KEEPING ABREAST OF the latest Web technology is tough, but it isn't enough. As two recent events underscore, marketers need to watch the regulatory and legal realms, too.
First, the Federal Trade Commission issued letters to all of the leading search engine companies, complaining that most weren't making it obvious enough that their search results included paid placement. Second, a group of publishers filed a lawsuit against Gator Corp., a Redwood City, Calif.-based software and ad serving company.
"Although the FTC isn't taking additional regulatory steps that would require search engines to make changes, even the informal recommendations have the potential to change the way advertisers and search engines do business," writes Karen Bannan, who reported our story on the FTC action, which starts on Page 3.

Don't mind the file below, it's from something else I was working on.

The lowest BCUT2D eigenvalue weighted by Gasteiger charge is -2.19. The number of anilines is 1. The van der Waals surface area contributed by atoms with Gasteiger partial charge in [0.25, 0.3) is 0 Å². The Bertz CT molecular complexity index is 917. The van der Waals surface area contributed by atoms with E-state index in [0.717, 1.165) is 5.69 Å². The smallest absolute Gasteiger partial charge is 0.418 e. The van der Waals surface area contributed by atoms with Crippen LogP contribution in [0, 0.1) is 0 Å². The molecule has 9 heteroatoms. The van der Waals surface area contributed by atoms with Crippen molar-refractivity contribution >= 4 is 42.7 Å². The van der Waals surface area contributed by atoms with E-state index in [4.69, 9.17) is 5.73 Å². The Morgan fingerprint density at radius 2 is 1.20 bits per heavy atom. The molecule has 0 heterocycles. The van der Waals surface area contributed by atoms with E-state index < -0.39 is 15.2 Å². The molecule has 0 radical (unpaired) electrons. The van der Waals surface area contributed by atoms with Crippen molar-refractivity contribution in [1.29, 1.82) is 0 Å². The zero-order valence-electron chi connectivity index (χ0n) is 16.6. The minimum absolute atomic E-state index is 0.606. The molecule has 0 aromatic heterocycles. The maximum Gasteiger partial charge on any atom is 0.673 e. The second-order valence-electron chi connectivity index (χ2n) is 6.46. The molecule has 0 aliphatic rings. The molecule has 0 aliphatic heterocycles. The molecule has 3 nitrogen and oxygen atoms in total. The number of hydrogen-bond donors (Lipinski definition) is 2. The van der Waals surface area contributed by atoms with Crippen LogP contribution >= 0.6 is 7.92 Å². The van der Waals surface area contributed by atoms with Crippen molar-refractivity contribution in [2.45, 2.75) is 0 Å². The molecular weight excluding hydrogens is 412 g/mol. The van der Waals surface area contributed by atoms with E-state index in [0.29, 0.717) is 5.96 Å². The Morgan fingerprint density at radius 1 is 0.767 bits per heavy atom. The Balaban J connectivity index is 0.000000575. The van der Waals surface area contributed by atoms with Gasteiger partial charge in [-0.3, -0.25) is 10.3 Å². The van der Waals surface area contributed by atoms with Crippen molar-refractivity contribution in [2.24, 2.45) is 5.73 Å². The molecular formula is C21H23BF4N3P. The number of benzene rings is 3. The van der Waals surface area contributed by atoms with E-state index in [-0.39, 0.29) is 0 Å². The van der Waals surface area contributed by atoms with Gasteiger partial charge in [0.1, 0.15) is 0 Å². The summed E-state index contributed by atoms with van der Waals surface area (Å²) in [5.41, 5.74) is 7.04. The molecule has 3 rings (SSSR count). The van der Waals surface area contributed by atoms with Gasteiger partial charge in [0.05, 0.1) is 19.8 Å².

The Gator case involves 10 online news organizations, which late last month filed suit against Gator, arguing its system was a "parasite" that steals revenue from their banner ads, which the Gator ads can obscure. Users of Gator's free utility-which stores Web logins and passwords, maintains an electronic wallet and fills in Web forms-can receive banner and pop-up ads whenever they reach a designated Web site. The Gator Advertising and Information Network, which claims 22 million active users and 400 advertisers, originally came under fire last year.
Reacting to the Web publishers' lawsuit, Gator said its practices "are not copyright infringement because there is no copying or modification of the plaintiffs' Web sites, or any other material."
How the FTC pursues the pay-for-placement matter and how the courts deal with the Gator case will undoubtedly have consequences-potentially, unintended ones-on marketers.